What is Childhood Depression?
Childhood depression is different from the normal "blues" and everyday emotions that occur as a child develops. Just because a child seems sad doesn't necessarily mean he or she has significant depression. If the sadness becomes persistent, or if disruptive behavior that interferes with normal social activities, interests, schoolwork, or family life develops, it may indicate that he or she has a depressive illness. Keep in mind that while depression is a serious illness, it is also a treatable one.
How Can I Tell if My Child Is Depressed?
The symptoms of depression in children vary. It is often undiagnosed and untreated because they are passed off as normal emotional and psychological changes that occur during growth. Early medical studies focused on "masked" depression, where a child's depressed mood was evidenced by acting out or angry behavior. While this does occur, particularly in younger children, many children display sadness or low mood similar to adults who are depressed. The primary symptoms of depression revolve around sadness, a feeling of hopelessness, and mood changes.
Signs and symptoms of Depression in Children Include:
Not all children have all of these symptoms. In fact, most will display different symptoms at different times and in different settings. Although some children may continue to function reasonably well in structured environments, most kids with significant depression will suffer a noticeable change in social activities, loss of interest in school and poor academic performance, or a change in appearance. Children may also begin using drugs or alcohol, especially if they are over age 12.
Although relatively rare in youths under 12, young children do attempt suicide -- and may do so impulsively when they are upset or angry. Girls are more likely to attempt suicide, but boys are more likely to actually kill themselves when they make an attempt. Children with a family history of violence, alcohol abuse , or physical or sexual abuse are at greater risk for suicide, as are those with depressive symptoms.
What is Anxiety?
Anxiety is really just a form of stress. It can be experienced in many different ways — physically, emotionally, and in the way people view the world around them. Anxiety mainly relates to worry about what might happen — worrying about things going wrong or feeling like you're in some kind of danger.
Anxiety is a natural human reaction, and it serves an important biological function: It's an alarm system that's activated whenever we perceive danger or a threat. When the body and mind react, we can feel physical sensations, like dizziness, a rapid heartbeat, difficulty breathing, and sweaty or shaky hands and feet. These sensations — called the fight-flight response — are caused by a rush of adrenaline and other stress hormones that prepare the body to make a quick getaway or "flight" from danger.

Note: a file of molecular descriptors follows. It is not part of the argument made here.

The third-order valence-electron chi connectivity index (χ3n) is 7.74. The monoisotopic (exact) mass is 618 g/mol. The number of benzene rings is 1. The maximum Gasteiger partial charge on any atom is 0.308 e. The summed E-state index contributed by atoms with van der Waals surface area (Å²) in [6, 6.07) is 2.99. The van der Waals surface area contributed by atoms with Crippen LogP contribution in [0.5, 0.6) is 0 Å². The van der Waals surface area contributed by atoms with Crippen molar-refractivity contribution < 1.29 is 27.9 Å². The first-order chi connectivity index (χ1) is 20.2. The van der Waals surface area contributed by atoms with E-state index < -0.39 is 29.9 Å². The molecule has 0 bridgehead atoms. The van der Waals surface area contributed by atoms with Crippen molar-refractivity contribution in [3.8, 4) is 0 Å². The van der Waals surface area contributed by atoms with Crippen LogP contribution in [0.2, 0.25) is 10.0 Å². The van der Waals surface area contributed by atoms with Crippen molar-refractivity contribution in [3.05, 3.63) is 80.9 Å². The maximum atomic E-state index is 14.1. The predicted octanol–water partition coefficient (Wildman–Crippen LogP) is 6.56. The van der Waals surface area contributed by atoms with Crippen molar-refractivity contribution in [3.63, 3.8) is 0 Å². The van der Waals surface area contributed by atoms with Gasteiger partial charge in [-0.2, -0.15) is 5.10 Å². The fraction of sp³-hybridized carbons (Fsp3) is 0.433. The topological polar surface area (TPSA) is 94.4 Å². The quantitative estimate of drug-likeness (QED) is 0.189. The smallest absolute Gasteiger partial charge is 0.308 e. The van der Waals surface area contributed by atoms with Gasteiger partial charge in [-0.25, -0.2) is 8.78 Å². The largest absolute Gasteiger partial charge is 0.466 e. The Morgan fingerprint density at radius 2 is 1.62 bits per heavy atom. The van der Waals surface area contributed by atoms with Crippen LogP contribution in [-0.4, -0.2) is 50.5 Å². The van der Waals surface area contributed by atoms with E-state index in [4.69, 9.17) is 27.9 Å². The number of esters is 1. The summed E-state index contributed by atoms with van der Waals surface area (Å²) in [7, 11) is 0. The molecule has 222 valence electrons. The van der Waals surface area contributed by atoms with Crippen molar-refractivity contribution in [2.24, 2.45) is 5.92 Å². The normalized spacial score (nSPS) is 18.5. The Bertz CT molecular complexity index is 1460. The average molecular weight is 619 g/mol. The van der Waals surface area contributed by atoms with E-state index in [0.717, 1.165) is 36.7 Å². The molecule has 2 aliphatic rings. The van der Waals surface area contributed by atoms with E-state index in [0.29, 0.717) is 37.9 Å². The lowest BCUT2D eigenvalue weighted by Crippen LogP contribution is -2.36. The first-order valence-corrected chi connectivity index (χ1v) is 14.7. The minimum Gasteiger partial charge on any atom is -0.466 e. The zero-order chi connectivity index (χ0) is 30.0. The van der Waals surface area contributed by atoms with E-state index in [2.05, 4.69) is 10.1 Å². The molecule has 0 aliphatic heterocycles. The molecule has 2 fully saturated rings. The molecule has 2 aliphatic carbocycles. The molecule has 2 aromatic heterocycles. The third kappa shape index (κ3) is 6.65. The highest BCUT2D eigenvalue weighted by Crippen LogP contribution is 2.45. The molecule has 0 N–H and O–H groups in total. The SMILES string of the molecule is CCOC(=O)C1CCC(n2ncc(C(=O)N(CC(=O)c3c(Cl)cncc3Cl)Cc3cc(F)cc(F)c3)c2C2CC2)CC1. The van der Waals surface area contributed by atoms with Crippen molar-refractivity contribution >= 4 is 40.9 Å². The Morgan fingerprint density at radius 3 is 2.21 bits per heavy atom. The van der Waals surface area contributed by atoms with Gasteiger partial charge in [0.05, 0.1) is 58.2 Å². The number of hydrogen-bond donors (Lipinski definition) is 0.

The fight-flight response happens instantly. But it usually takes a few seconds longer for the thinking part of the brain (the cortex) to process the situation and evaluate whether the threat is real, and if so, how to handle it. When the cortex sends the all-clear signal, the fight-flight response is deactivated and the nervous system starts to calm down.
Everyone experiences feelings of anxiety from time to time. These feelings can range from a mild sense of uneasiness to full-blown panic (or anywhere in between), depending on the person and the situation.
It's natural for unfamiliar or challenging situations to prompt feelings of anxiety or nervousness in people of all ages. You may feel it when you have a big presentation at work, for example, or when life gets overly hectic.
Kids might feel it, too, in similar situations — when facing an important test or switching schools, for example. These experiences can trigger normal anxiety because they cause us to focus on the "what if's": What if I mess up? What if things don't go as I planned?
Some amount of anxiety is normal and can even be motivating. It helps us stay alert, focused, and ready to do our best. But anxiety that's too strong or happens a lot can become overwhelming. It can interfere with someone's ability to get things done and, in severe cases, can start taking over the good and enjoyable parts of life.
Anxiety disorders are among the most common mental health conditions. That's partly because everyone experiences stress and worry. There are many different types of anxiety disorders, with different symptoms. But they all share one common trait — prolonged, intense anxiety that is out of proportion to the present situation and affects a person's daily life and happiness.
Symptoms of an anxiety disorder can come on suddenly or can build gradually and linger. Sometimes worry creates a sense of doom and foreboding that seems to come out of nowhere. Kids with anxiety problems may not even know what's causing the emotions, worries, and sensations they have.
Signs and Symptoms of Anxiety in Children
Although all kids experience anxiety in certain situations, most (even those who live through traumatic events) don't develop anxiety disorders. Those who do, however, will seem anxious and have one or more of the following signs:
These problems can affect a child's day-to-day functioning, especially when it comes to concentrating in school, sleeping, and eating. And it's common for kids to avoid talking about how they feel, because they're worried that others (especially their parents) might not understand. They may fear being judged or considered weak, scared, or "babyish." And although girls are more likely to express their anxiety, boys experience these feelings, too, and sometimes find it hard to talk about. This leads many kids to feel alone or misunderstood. The good news is that doctors and therapists today understand anxiety disorders better than ever before and, with treatment, can help kids feel better.